Working Groups Move Forward on Implementing Positive Change for Contingent Faculty and Staff
The University continues to improve the professional environment for contingent faculty and staff.
ALBANY, N.Y. (March 9, 2016) — Progress on improving the professional environment for contingent faculty and staff at the University, beginning with more money to the schools and colleges to boost pay, continues apace, says Senior Vice Provost William Hedberg.
“We’ll be combining existing resources with $400,000 in additional campus resources to raise the minimum course rate for part-time instructors next year,” said Hedberg. He added that the College of Arts and Sciences deserves commendation for already raising its minimum compensation per course for part-time lecturers from $2,800 to $3,000 through internal allocation.
Hedberg will chair an oversight group being constituted and charged with making progress on the recommendations of a blue-ribbon panel, consisting of full and part-time faculty, staff and students, which met during the Spring and Fall semesters of 2015. The implementation will also be supported by three working groups, each to include members who will be involved with implementing change in their college, school or office. Each group will focus on a major area of improvement:
- Compensation and Benefits
- Professional Environment
- Pathways to Permanence
Addressing the subject of professional environment, Hedberg noted, “There are some other things we can and will do fairly quickly. For example, we are already exploiting opportunities to increase recognition of the contribution of part-time faculty, as demonstrated by the recent announcement that two part-time lecturers, Helen Stuetzel and Dennis McCarty, received this year’s SUNY Chancellor’s Award for Excellence in Teaching. We will also utilize our campus’s awards program to highlight more of our outstanding contingent faculty and staff.”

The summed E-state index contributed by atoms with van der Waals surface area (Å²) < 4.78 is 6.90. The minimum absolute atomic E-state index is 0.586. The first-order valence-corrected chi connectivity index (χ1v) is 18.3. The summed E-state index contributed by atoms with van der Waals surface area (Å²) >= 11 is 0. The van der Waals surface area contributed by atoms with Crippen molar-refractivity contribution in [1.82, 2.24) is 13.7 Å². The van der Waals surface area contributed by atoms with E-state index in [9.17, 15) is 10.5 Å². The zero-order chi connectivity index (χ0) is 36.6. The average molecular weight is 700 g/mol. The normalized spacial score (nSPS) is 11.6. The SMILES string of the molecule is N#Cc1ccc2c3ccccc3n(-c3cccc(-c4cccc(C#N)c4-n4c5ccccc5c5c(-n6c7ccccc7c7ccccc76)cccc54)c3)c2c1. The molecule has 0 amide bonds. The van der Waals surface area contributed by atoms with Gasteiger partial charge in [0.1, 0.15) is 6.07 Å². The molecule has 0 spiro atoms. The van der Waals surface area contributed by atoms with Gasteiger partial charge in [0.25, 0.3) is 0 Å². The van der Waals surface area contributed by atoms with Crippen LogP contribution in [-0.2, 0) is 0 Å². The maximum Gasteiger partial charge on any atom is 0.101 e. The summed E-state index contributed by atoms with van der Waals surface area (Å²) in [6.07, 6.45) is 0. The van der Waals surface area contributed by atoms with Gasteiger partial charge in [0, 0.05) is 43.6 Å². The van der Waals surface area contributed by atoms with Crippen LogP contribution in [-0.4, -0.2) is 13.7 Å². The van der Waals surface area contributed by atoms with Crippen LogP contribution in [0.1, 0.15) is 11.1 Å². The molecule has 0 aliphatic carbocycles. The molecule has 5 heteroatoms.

In the area of benefits, he noted that it should be easy to bring all the various information and programs into one document by summer’s end. “In addition, I anticipate that benefits will once again be a major topic of negotiation in the new UUP Agreement.”
Initial response from departments, schools and colleges toward another panel recommendation — promulgating policies and practices that encourage increased integration of contingent faculty and staff into their programs and cultures — “has been positive and welcoming,” said Hedberg. “We will be encouraging their organizational teams to be active and intentional in changing the environment.”
He suggested that the recommendation that will be more challenging to resolve is the call for creating “pathways to permanence” — the method of establishing career ladders and pathways to tenure and permanent appointment. “That process for change may have SUNY system implications,” he said, “but there are models of successful implementation out there that are alluded to in the panel’s report.”
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